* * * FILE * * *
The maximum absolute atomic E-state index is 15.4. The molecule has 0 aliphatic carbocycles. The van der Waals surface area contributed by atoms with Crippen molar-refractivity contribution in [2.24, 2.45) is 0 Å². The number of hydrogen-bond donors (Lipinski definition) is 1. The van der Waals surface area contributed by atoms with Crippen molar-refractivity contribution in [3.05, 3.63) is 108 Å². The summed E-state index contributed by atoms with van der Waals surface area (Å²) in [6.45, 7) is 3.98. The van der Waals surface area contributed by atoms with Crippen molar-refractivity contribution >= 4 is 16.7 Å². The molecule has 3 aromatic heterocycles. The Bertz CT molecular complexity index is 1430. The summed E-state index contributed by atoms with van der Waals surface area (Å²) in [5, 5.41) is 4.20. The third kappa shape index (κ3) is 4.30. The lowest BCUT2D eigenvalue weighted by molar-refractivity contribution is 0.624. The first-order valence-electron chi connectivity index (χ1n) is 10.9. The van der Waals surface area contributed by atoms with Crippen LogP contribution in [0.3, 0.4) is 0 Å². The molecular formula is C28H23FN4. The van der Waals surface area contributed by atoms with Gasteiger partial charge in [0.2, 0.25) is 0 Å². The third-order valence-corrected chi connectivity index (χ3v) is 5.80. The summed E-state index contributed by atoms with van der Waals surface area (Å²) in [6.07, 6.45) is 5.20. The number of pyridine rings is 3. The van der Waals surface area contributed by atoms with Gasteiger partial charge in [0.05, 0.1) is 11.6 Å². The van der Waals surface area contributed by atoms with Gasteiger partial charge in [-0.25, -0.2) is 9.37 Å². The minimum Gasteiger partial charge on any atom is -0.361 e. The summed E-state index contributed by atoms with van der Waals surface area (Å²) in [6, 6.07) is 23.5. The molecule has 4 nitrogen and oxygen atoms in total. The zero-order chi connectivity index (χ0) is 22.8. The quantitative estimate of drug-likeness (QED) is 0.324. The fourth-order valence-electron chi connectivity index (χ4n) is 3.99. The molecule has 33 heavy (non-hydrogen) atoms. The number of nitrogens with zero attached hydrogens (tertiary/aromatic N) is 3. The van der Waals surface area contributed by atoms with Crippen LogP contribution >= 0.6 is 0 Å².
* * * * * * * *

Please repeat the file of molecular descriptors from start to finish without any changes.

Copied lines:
The maximum absolute atomic E-state index is 15.4. The molecule has 0 aliphatic carbocycles. The van der Waals surface area contributed by atoms with Crippen molar-refractivity contribution in [2.24, 2.45) is 0 Å². The number of hydrogen-bond donors (Lipinski definition) is 1. The van der Waals surface area contributed by atoms with Crippen molar-refractivity contribution in [3.05, 3.63) is 108 Å². The summed E-state index contributed by atoms with van der Waals surface area (Å²) in [6.45, 7) is 3.98. The van der Waals surface area contributed by atoms with Crippen molar-refractivity contribution >= 4 is 16.7 Å². The molecule has 3 aromatic heterocycles. The Bertz CT molecular complexity index is 1430. The summed E-state index contributed by atoms with van der Waals surface area (Å²) in [5, 5.41) is 4.20. The third kappa shape index (κ3) is 4.30. The lowest BCUT2D eigenvalue weighted by molar-refractivity contribution is 0.624. The first-order valence-electron chi connectivity index (χ1n) is 10.9. The van der Waals surface area contributed by atoms with Crippen LogP contribution in [0.3, 0.4) is 0 Å². The molecular formula is C28H23FN4. The van der Waals surface area contributed by atoms with Gasteiger partial charge in [0.2, 0.25) is 0 Å². The third-order valence-corrected chi connectivity index (χ3v) is 5.80. The summed E-state index contributed by atoms with van der Waals surface area (Å²) in [6.07, 6.45) is 5.20. The number of pyridine rings is 3. The van der Waals surface area contributed by atoms with Gasteiger partial charge in [0.05, 0.1) is 11.6 Å². The van der Waals surface area contributed by atoms with Gasteiger partial charge in [-0.25, -0.2) is 9.37 Å². The minimum Gasteiger partial charge on any atom is -0.361 e. The summed E-state index contributed by atoms with van der Waals surface area (Å²) in [6, 6.07) is 23.5. The molecule has 4 nitrogen and oxygen atoms in total. The zero-order chi connectivity index (χ0) is 22.8. The quantitative estimate of drug-likeness (QED) is 0.324. The fourth-order valence-electron chi connectivity index (χ4n) is 3.99. The molecule has 33 heavy (non-hydrogen) atoms. The number of nitrogens with zero attached hydrogens (tertiary/aromatic N) is 3. The van der Waals surface area contributed by atoms with Crippen LogP contribution >= 0.6 is 0 Å².